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<b>Slovania 2005:</b> Drastic Changes in Bike Market

Sales & Trends

MAARSSEN, The Netherlands – In 2004 Slovenia joined the EU, and the biggest local producer Elan Bikes (also known as Rog bikes) was at its peak, sales were getting better, generally it seemed that everybody was suddenly interested in cycling. In 2005 the situation in the bike market was less rosy. Elan bikes has changed […]

<b>Slovania 2005:</b> Drastic Changes in Bike Market

MAARSSEN, The Netherlands – In 2004 Slovenia joined the EU, and the biggest local producer Elan Bikes (also known as Rog bikes) was at its peak, sales were getting better, generally it seemed that everybody was suddenly interested in cycling. In 2005 the situation in the bike market was less rosy. Elan bikes has changed its name back to Rog. It went from bad to worse and collapsed.

Bicycle Imports from China into Slovenia (in units and €)

Year
Units
Total value in EUR
2000
3,882
381,212
2001
6,037
759,172
2002
23,735
2,626,077
2003
38,872
3,502,237
2004
69,905
5,620,778
2005
3,445
71,282

Bicycle Imports Slovenia (in units and €)

Year
Units
Value per unit in €
Total value in €
2001
6,037
759,172
7,421,004
2002
23,735
2,626,077
10,022,773
2003
38,872
3,502,237
10,598,235
2004
69,905
5,620,778
13,304,780
2005
3,445
71,282
9,406,404

Rog bikes

The downfall of Rog bikes is the main reason for drastic changes in the ‘05 figures. Various importers and distributors have imported about 84,000 units, which is a drastic fall from over 137,000 units in 2004. Over the past couple of years, the Slovenian market had consumed about 80,000 imported bicycles annually. Cutting down home production and sourcing from Asia, Elan/Rog over-imported, and (re-) exported a fair number of bikes. We can only conject that by figures provided by Elan – the official export agency never published those figures, because there was just one exporter; Elan. However, they have now released data which show that Slovenia has exported just over 20,000 bikes (value € 1.7 million) in 2005. Roughly we can say Rog has produced and exported slightly less than 1/3 of their nominal capacity over the past couple of years. For 2006 we can expect that numbers will go down close to zero – unless a miracle happens.

Chinese Imports in free Fall

Rog is not the only one in trouble. Some Chinese companies also saw their march onto the Slovenian market come to a halt. China already was the main supplier of bicycles with just over 50% market share in 2004. But the EU anti-dumping restrictions have resulted in a free-fall from 69,905 units in ‘04 to just 3,445 units (value € 71.282 ) last year! Imports from Taiwan have also fallen (by 32 %), but with almost 25 thousand units. Taiwan has now become the biggest bike supplier for Slovenia again. Italy is second, with a slight drop in units (14,521 units in 2005). Imports from other EU countries have risen noticeably from € 3,2 million to over € 4,6 million in 2005 (29,809 units).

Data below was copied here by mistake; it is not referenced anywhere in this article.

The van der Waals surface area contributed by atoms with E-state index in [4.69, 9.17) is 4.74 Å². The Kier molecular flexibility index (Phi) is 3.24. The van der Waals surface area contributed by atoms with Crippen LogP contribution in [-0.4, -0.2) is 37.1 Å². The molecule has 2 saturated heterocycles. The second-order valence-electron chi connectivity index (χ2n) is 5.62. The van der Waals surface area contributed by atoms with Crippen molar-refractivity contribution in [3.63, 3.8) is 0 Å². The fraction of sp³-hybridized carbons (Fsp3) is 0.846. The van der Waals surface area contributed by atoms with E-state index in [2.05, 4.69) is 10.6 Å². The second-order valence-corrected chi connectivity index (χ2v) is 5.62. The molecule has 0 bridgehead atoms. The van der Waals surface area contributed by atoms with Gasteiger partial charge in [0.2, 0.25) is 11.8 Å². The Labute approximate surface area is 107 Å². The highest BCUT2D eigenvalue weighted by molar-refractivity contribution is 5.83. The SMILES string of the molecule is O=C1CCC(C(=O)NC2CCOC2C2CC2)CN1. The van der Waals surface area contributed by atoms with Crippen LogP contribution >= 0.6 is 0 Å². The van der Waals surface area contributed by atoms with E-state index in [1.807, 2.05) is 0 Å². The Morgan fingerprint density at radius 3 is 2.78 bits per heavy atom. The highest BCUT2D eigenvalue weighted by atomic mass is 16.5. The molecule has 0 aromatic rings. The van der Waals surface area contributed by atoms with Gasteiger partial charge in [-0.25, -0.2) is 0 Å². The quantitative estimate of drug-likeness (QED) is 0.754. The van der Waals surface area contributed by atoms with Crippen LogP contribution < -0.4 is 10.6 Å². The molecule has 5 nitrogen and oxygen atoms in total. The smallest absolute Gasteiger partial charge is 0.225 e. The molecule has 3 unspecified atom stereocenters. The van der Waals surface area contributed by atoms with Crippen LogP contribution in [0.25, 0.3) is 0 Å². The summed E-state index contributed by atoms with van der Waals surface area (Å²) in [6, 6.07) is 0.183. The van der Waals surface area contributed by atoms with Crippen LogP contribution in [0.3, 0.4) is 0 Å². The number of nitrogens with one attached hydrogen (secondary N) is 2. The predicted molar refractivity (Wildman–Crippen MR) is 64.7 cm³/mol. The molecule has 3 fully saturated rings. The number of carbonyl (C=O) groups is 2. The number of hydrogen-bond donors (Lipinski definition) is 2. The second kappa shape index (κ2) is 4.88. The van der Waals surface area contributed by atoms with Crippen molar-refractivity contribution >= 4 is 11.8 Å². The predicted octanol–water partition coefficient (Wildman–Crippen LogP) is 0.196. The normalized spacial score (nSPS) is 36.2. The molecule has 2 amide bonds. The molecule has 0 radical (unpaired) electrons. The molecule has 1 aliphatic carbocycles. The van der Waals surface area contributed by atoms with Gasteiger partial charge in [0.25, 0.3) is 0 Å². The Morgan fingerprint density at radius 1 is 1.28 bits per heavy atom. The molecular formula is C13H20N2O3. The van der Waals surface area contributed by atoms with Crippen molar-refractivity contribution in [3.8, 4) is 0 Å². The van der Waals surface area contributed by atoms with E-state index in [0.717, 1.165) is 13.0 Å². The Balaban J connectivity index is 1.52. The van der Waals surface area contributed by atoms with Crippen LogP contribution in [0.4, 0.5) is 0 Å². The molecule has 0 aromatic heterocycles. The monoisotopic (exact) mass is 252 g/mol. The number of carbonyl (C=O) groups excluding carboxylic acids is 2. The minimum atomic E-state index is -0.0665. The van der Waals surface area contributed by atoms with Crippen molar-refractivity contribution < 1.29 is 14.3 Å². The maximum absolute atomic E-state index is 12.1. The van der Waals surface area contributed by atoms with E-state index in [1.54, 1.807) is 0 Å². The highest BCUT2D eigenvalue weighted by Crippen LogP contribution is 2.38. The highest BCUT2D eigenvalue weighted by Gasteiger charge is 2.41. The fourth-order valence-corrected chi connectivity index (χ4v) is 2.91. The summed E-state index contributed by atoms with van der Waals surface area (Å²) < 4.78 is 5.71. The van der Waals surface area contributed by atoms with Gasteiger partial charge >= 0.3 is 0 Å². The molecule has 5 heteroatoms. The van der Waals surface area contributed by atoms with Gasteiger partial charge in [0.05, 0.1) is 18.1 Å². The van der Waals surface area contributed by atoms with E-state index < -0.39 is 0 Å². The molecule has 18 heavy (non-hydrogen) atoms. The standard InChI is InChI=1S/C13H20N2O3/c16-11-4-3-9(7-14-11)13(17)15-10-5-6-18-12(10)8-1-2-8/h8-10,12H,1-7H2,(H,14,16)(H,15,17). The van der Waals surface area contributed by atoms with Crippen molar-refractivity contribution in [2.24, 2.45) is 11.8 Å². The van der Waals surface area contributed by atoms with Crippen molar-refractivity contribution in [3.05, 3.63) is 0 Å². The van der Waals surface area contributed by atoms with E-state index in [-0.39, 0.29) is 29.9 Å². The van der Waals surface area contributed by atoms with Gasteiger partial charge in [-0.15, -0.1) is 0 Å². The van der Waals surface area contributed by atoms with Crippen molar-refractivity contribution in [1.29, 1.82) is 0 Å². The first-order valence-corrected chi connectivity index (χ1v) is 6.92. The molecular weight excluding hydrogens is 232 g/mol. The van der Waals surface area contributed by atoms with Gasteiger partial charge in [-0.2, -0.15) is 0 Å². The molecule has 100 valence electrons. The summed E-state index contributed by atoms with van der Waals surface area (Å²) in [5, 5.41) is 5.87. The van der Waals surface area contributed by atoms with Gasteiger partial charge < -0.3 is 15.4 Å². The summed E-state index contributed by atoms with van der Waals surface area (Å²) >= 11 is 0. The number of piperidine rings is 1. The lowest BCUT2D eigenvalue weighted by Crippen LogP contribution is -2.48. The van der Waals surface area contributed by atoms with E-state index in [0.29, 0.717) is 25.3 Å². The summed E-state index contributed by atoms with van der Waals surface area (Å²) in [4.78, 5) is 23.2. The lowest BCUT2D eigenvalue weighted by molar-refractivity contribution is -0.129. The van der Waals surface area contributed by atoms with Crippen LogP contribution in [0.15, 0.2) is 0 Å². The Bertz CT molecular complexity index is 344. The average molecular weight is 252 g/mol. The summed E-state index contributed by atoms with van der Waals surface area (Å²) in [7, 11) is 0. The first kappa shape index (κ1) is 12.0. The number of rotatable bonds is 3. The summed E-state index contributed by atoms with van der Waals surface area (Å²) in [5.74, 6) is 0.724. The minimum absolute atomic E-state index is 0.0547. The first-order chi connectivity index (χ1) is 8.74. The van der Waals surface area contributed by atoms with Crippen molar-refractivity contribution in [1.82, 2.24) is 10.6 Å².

Less bikes sold in hypermarkets

This change was to be expected. Right after traditional trade partners like Italy, Austria and Germany come Hungary and Bulgaria (3000 and 4000 units respectively), but Poland comes first in value, with 1686 units only, but with a value of € 4,58 million (average value € 272  per unit). The Filippines and Vietnam saw their import share in Slovenia rise in a big way. Imports of 80,000 bikes seems very little, but they are actually quite normal if you take Rog/Elan out of the equation. The import drop in units and the value increase per bike  € 96 to € 116,5 can also be attributed to the fact that hypermarkets sold less bicycles. With the high duties they didn’t import ultra cheap bikes anymore. in an overview, we’d say that figures are back to normal and this is what the Slovenian market looks like in a country with 2 million people and a 6-8 months long cycling season.

Source: SURS/Eurostat

PTWs in Slovenia: Booming Business

It seems that Slovenians like Powered Two-Wheelers (PTW) more and more, since the trend of rising motorcycle sales continues. The market is growing fast. As a matter of fact from 2003 (3,735 units), it almost doubled for 2004 (7,385 units) and again had about the same growth in 2005 with total sales of 10,792 units.

This means that the market has almost tripled over the last three years, which clearly shows that Slovenians are moving towards more practical means of transport, and luxury leisure transport. Of course – there are also speed freaks – 19% of sales go to over 500 cc machines. Japan is the biggest supplier with 42% market share. The over 500cc bikes sold that hold a 19% market share, represent with € 12.3 million over 66 % of the value of the total sales.

Best sellers are still mopeds and scooters under 50 cc. With 2,287 (45% in this class) units China is biggest foreign supplier with France, Taiwan and Italy following with 10-15 % shares in this class. Home producer Tomos has opened a new, modern production line and continues to be the best selling brand on the domestic market and the biggest exporter.

Main export market is still the Netherlands, where they managed to sell the same number of units – just over seven thousand per year, with 10,000 top, and a total value of € 3.57 million. Second biggest buyer of Slovenian mopeds is – surprisingly – the USA with 1.430 units in total value of € 810,000.

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